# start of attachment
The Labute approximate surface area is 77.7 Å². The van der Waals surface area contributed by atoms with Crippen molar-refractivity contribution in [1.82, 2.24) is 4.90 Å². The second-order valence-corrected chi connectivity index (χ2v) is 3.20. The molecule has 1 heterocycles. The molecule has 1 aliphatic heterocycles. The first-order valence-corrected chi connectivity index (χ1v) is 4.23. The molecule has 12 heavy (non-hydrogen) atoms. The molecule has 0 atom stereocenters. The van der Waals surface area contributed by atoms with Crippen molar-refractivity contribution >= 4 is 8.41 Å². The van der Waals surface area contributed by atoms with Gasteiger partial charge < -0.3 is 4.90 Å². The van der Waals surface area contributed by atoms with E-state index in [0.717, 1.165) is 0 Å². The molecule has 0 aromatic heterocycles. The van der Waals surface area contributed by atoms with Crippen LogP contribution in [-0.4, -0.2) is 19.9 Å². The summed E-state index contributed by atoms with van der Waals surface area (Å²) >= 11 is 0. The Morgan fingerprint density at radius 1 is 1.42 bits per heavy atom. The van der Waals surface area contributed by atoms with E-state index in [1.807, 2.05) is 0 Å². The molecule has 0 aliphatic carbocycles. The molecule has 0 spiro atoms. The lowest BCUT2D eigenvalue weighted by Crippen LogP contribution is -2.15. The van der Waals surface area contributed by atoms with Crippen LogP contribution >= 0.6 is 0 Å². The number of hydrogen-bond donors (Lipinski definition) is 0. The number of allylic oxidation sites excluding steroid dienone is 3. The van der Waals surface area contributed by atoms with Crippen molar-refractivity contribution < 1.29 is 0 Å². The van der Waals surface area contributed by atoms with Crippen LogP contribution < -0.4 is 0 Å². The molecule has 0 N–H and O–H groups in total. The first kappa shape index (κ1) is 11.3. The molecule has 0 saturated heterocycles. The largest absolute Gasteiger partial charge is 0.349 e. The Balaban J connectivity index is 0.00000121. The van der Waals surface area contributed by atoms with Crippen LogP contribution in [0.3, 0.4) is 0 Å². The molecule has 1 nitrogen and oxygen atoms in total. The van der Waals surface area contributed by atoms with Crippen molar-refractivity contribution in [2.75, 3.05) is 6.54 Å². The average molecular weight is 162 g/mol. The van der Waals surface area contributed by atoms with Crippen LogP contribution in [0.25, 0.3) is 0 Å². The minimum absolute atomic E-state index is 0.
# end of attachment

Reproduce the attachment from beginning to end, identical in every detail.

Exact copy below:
The Labute approximate surface area is 77.7 Å². The van der Waals surface area contributed by atoms with Crippen molar-refractivity contribution in [1.82, 2.24) is 4.90 Å². The second-order valence-corrected chi connectivity index (χ2v) is 3.20. The molecule has 1 heterocycles. The molecule has 1 aliphatic heterocycles. The first-order valence-corrected chi connectivity index (χ1v) is 4.23. The molecule has 12 heavy (non-hydrogen) atoms. The molecule has 0 atom stereocenters. The van der Waals surface area contributed by atoms with Crippen molar-refractivity contribution >= 4 is 8.41 Å². The van der Waals surface area contributed by atoms with Gasteiger partial charge < -0.3 is 4.90 Å². The van der Waals surface area contributed by atoms with E-state index in [0.717, 1.165) is 0 Å². The molecule has 0 aromatic heterocycles. The van der Waals surface area contributed by atoms with Crippen LogP contribution in [-0.4, -0.2) is 19.9 Å². The summed E-state index contributed by atoms with van der Waals surface area (Å²) >= 11 is 0. The Morgan fingerprint density at radius 1 is 1.42 bits per heavy atom. The van der Waals surface area contributed by atoms with E-state index in [1.807, 2.05) is 0 Å². The molecule has 0 aliphatic carbocycles. The molecule has 0 spiro atoms. The lowest BCUT2D eigenvalue weighted by Crippen LogP contribution is -2.15. The van der Waals surface area contributed by atoms with Crippen LogP contribution >= 0.6 is 0 Å². The number of hydrogen-bond donors (Lipinski definition) is 0. The number of allylic oxidation sites excluding steroid dienone is 3. The van der Waals surface area contributed by atoms with Crippen molar-refractivity contribution < 1.29 is 0 Å². The van der Waals surface area contributed by atoms with Crippen LogP contribution < -0.4 is 0 Å². The molecule has 0 N–H and O–H groups in total. The first kappa shape index (κ1) is 11.3. The molecule has 0 saturated heterocycles. The largest absolute Gasteiger partial charge is 0.349 e. The Balaban J connectivity index is 0.00000121. The van der Waals surface area contributed by atoms with Crippen LogP contribution in [0.3, 0.4) is 0 Å². The molecule has 1 nitrogen and oxygen atoms in total. The van der Waals surface area contributed by atoms with Crippen molar-refractivity contribution in [2.75, 3.05) is 6.54 Å². The average molecular weight is 162 g/mol. The van der Waals surface area contributed by atoms with Crippen LogP contribution in [0.25, 0.3) is 0 Å². The minimum absolute atomic E-state index is 0.